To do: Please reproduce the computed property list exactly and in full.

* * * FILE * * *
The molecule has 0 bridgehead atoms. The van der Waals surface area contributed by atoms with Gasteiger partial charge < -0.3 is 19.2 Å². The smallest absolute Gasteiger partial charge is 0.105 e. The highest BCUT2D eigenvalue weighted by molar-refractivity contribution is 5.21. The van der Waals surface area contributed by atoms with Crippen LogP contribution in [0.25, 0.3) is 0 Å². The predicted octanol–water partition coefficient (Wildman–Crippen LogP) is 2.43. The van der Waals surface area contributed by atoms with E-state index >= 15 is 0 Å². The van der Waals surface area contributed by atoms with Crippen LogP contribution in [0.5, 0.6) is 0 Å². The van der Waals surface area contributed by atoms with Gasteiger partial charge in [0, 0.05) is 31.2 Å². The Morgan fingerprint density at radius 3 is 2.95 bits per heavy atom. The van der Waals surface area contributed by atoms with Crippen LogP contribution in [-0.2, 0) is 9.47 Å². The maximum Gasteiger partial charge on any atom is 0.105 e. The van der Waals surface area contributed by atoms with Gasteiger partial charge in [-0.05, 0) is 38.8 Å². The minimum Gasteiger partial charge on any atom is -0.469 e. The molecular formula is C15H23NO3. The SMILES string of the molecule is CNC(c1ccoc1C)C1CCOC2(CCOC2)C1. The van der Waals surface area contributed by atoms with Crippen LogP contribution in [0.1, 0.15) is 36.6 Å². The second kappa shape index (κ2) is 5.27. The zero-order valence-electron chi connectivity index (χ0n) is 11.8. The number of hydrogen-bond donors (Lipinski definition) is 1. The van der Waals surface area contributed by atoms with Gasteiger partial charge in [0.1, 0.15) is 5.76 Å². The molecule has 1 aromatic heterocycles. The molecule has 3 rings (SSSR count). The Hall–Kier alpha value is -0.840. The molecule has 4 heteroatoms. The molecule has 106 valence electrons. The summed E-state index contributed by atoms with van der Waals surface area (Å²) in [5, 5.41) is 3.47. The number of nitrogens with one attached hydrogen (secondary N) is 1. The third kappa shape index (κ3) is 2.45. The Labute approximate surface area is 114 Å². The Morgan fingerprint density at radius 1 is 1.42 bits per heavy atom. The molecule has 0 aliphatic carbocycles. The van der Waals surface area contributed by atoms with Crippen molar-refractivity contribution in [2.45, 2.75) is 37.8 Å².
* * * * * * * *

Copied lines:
The molecule has 0 bridgehead atoms. The van der Waals surface area contributed by atoms with Gasteiger partial charge < -0.3 is 19.2 Å². The smallest absolute Gasteiger partial charge is 0.105 e. The highest BCUT2D eigenvalue weighted by molar-refractivity contribution is 5.21. The van der Waals surface area contributed by atoms with Crippen LogP contribution in [0.25, 0.3) is 0 Å². The predicted octanol–water partition coefficient (Wildman–Crippen LogP) is 2.43. The van der Waals surface area contributed by atoms with E-state index >= 15 is 0 Å². The van der Waals surface area contributed by atoms with Crippen LogP contribution in [0.5, 0.6) is 0 Å². The van der Waals surface area contributed by atoms with Gasteiger partial charge in [0, 0.05) is 31.2 Å². The Morgan fingerprint density at radius 3 is 2.95 bits per heavy atom. The van der Waals surface area contributed by atoms with Crippen LogP contribution in [-0.2, 0) is 9.47 Å². The maximum Gasteiger partial charge on any atom is 0.105 e. The van der Waals surface area contributed by atoms with Gasteiger partial charge in [-0.05, 0) is 38.8 Å². The minimum Gasteiger partial charge on any atom is -0.469 e. The molecular formula is C15H23NO3. The SMILES string of the molecule is CNC(c1ccoc1C)C1CCOC2(CCOC2)C1. The van der Waals surface area contributed by atoms with Crippen LogP contribution in [0.1, 0.15) is 36.6 Å². The second kappa shape index (κ2) is 5.27. The zero-order valence-electron chi connectivity index (χ0n) is 11.8. The number of hydrogen-bond donors (Lipinski definition) is 1. The van der Waals surface area contributed by atoms with Gasteiger partial charge in [0.1, 0.15) is 5.76 Å². The molecule has 1 aromatic heterocycles. The molecule has 3 rings (SSSR count). The Hall–Kier alpha value is -0.840. The molecule has 4 heteroatoms. The molecule has 106 valence electrons. The summed E-state index contributed by atoms with van der Waals surface area (Å²) in [5, 5.41) is 3.47. The number of nitrogens with one attached hydrogen (secondary N) is 1. The third kappa shape index (κ3) is 2.45. The Labute approximate surface area is 114 Å². The Morgan fingerprint density at radius 1 is 1.42 bits per heavy atom. The molecule has 0 aliphatic carbocycles. The van der Waals surface area contributed by atoms with Crippen molar-refractivity contribution in [2.45, 2.75) is 37.8 Å².